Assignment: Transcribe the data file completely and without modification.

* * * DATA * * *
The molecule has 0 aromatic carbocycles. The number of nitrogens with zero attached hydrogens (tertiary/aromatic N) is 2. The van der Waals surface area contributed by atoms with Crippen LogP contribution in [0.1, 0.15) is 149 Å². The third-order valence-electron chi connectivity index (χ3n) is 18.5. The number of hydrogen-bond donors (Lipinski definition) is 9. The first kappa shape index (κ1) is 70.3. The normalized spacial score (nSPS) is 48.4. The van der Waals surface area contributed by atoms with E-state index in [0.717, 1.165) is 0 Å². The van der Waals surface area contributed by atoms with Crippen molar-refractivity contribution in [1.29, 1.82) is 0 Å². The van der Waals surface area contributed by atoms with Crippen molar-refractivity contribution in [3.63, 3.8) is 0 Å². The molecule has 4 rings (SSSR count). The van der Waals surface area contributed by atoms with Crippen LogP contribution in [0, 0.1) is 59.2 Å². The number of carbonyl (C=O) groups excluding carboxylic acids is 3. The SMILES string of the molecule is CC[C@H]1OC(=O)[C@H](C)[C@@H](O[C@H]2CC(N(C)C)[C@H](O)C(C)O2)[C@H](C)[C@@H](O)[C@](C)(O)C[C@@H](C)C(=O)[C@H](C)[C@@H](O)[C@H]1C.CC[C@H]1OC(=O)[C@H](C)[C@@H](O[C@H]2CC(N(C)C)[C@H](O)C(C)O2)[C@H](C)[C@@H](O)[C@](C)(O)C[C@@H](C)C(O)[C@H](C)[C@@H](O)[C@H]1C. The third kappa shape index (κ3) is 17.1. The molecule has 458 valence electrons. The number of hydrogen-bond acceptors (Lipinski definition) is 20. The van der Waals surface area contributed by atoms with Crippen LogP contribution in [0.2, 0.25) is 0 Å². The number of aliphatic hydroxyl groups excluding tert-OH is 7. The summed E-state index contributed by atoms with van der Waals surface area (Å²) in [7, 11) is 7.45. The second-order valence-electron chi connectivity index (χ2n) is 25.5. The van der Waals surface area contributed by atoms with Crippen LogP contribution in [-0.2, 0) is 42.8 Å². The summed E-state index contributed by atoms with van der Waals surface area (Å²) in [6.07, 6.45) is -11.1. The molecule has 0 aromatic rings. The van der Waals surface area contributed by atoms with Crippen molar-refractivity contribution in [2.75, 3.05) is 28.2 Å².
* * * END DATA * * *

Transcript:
The molecule has 0 aromatic carbocycles. The number of nitrogens with zero attached hydrogens (tertiary/aromatic N) is 2. The van der Waals surface area contributed by atoms with Crippen LogP contribution in [0.1, 0.15) is 149 Å². The third-order valence-electron chi connectivity index (χ3n) is 18.5. The number of hydrogen-bond donors (Lipinski definition) is 9. The first kappa shape index (κ1) is 70.3. The normalized spacial score (nSPS) is 48.4. The van der Waals surface area contributed by atoms with E-state index in [0.717, 1.165) is 0 Å². The van der Waals surface area contributed by atoms with Crippen molar-refractivity contribution in [1.29, 1.82) is 0 Å². The van der Waals surface area contributed by atoms with Crippen molar-refractivity contribution in [3.63, 3.8) is 0 Å². The molecule has 4 rings (SSSR count). The van der Waals surface area contributed by atoms with Crippen LogP contribution in [0, 0.1) is 59.2 Å². The number of carbonyl (C=O) groups excluding carboxylic acids is 3. The SMILES string of the molecule is CC[C@H]1OC(=O)[C@H](C)[C@@H](O[C@H]2CC(N(C)C)[C@H](O)C(C)O2)[C@H](C)[C@@H](O)[C@](C)(O)C[C@@H](C)C(=O)[C@H](C)[C@@H](O)[C@H]1C.CC[C@H]1OC(=O)[C@H](C)[C@@H](O[C@H]2CC(N(C)C)[C@H](O)C(C)O2)[C@H](C)[C@@H](O)[C@](C)(O)C[C@@H](C)C(O)[C@H](C)[C@@H](O)[C@H]1C. The third kappa shape index (κ3) is 17.1. The molecule has 458 valence electrons. The number of hydrogen-bond acceptors (Lipinski definition) is 20. The van der Waals surface area contributed by atoms with Crippen LogP contribution in [0.2, 0.25) is 0 Å². The number of aliphatic hydroxyl groups excluding tert-OH is 7. The summed E-state index contributed by atoms with van der Waals surface area (Å²) in [7, 11) is 7.45. The second-order valence-electron chi connectivity index (χ2n) is 25.5. The van der Waals surface area contributed by atoms with Crippen LogP contribution in [-0.2, 0) is 42.8 Å². The summed E-state index contributed by atoms with van der Waals surface area (Å²) in [6.07, 6.45) is -11.1. The molecule has 0 aromatic rings. The van der Waals surface area contributed by atoms with Crippen molar-refractivity contribution in [2.75, 3.05) is 28.2 Å².